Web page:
Cheyenne would I am sure rather live further North, but this is her reality too. If it were just a matter of staying warm we could be living on mainland Florida which would probably work better for a furry Labrador, but it's the way of life, as expensive as it is, that keeps us here. No malls, no freeways, and despite the encroaching chain stores, there is still a sense of place. It is eroding, no doubt, but erosion over time is universal. People who say Key West was different, better, thirty years ago could say the same about anyplace USA.
My reality is always going to be wrong, simply because it is my reality. But The Keys can still be a blank slate for those determined to make their own mark on it.


Trobairitz said...

It is good that reality is different for all of us. Otherwise we'd all want to live in the same place and that would be way too many people.

I hope that when my time is done the world will carry on like I was never here, which I am sure it will.

Anonymous said...

I saw Mr Allen's comment when it was first posted a few days back - it was "spoken" like a true salt water conch, disdain and all.

It amazes me the caste system hiding in the folds of KW from the novice tourist, on and across so many levels.

My parents purchased a second home in KW, and now retired, sold it and moved to lower Sugarloaf. Even in their fresh water conch status, they show great discomfot when my wife an I express a greater understanding of their new hometown...

Amazing to me when people can not accept others' beliefs and interpretation/understanding of that which surrounds us.

myamuhnative said...

I don't think you need to worry about being a "better" blogger!
Your take on Key West is just perfect as is.
I really appreciate seeing the Keys thru your eyes as somehow it shows me that the Key West I first visited in 1980 still exists-if you know where to look.

ralph alan said...

Dear Mike,

1. First thing, If you will do research into past posts I have sent you, you will remember I was not born on the island, but in my younger years and through my teens I was sent to my Uncles house, who was Fire Chief, for the summers to live with my cousins. All the kids that I grew up with here in the Midwest were shipped to their relatives or summer camps in Wisconsin or Michigan or other nearby locations. I did not own my first house on the Island until I purchased the house on Truman in the 70’s , then building the house on Key Haven and purchasing several others. Then going on to work for the City of Key, and pursuing my other two business interests.

2. You also omitted my comment about who were the original founders of Fantasy Fest, As you can ask around town Tony Falcone or Bill Conkle had nothing to do with it. The original inception, Ed Swift, Chris Beland and Tony Ramano , put it together.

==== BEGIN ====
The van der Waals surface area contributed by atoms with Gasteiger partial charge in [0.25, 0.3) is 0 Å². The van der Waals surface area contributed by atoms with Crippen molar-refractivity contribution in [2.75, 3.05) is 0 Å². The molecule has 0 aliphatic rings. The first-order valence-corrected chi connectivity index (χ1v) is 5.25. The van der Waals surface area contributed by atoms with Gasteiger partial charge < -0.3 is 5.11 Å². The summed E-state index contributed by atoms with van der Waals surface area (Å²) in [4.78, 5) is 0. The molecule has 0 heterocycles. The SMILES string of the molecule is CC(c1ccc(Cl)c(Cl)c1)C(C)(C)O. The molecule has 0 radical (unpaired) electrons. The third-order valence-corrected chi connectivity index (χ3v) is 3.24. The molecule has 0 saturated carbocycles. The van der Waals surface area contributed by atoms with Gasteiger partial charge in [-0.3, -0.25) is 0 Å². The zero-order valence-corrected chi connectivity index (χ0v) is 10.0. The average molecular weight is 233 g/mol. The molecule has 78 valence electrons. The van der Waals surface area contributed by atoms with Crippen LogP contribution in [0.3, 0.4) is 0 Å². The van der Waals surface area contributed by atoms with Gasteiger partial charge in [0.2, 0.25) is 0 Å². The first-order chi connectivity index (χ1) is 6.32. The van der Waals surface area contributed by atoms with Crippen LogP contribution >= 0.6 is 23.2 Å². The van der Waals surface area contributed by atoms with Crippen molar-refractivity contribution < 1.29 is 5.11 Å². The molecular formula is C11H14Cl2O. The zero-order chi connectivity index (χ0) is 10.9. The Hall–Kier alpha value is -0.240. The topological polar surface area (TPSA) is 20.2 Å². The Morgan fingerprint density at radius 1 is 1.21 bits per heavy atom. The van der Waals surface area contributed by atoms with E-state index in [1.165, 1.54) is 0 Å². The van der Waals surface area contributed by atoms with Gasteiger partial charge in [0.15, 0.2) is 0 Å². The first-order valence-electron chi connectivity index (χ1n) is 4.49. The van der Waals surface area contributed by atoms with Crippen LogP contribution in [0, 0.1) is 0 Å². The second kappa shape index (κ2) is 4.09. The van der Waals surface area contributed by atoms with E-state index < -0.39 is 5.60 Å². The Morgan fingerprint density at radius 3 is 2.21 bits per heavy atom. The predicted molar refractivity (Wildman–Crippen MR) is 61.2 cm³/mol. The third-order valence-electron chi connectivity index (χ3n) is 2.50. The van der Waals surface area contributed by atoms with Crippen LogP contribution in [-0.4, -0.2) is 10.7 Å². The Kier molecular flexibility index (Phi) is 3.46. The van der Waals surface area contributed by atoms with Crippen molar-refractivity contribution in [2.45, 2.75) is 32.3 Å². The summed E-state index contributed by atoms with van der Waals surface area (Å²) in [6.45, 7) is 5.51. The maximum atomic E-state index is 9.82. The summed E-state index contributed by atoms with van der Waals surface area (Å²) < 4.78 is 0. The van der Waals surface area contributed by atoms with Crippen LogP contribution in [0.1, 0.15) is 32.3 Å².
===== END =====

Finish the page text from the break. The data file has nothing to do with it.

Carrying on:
3. You also omitted my comment about shooting a cannon down Duval this time of year. (As I save copies of all of my communications), Please do not wake up Jimmy James (Chief of Police, or “Cas” Raymond J Casamayor, as it will piss them off and “Tabby” Cervantis the Jail cook, will have to serve you breakfast on the second floor of City Hall where the Jail was, just above the Fire Department.

Anonymous said...

(In my best Ed Norton impersonation)

Sheesh. What a grouch, Ralphie-boy

Conchscooter said...

As I explained something got messed up in the comments section which I tried to repair.
Apparently I failed for which I apologize. However claiming ownership of key west through longevity is a dubious proposition. Any conversation which starts with a recitation of years lived here glazes my eyes. I reply that I first came in 1981. But make no claims as to my right of ownership.
I like Key West. I like living in the keys. I write about it, warts and all. I tire of blogs that sell themselves as insider party zones.
One thing we old people have to learn, and I learn it nightly at work, is that the past is another country, we did things differently there and new arrivals on the planet don't give a shit about watergate or wardlow.
Key west is a different dream or a different memory for each brain.

Unknown said...

I just visit once a year with fantasies about staying one day. Like you, I'm not a big drinker. I enjoy hanging with fun friends and if that means it's at a bar, I'm fine with that, but my appetite for beer is satisfied after two or three. Your blog keeps me in touch with the reality of residing there and gives me new destinations on the island to explore. I make it a point to read it daily with my morning coffee.

Singing to Jeffrey's Tune said...

I think one can make their mark any where, given their goal and subscribing to grit.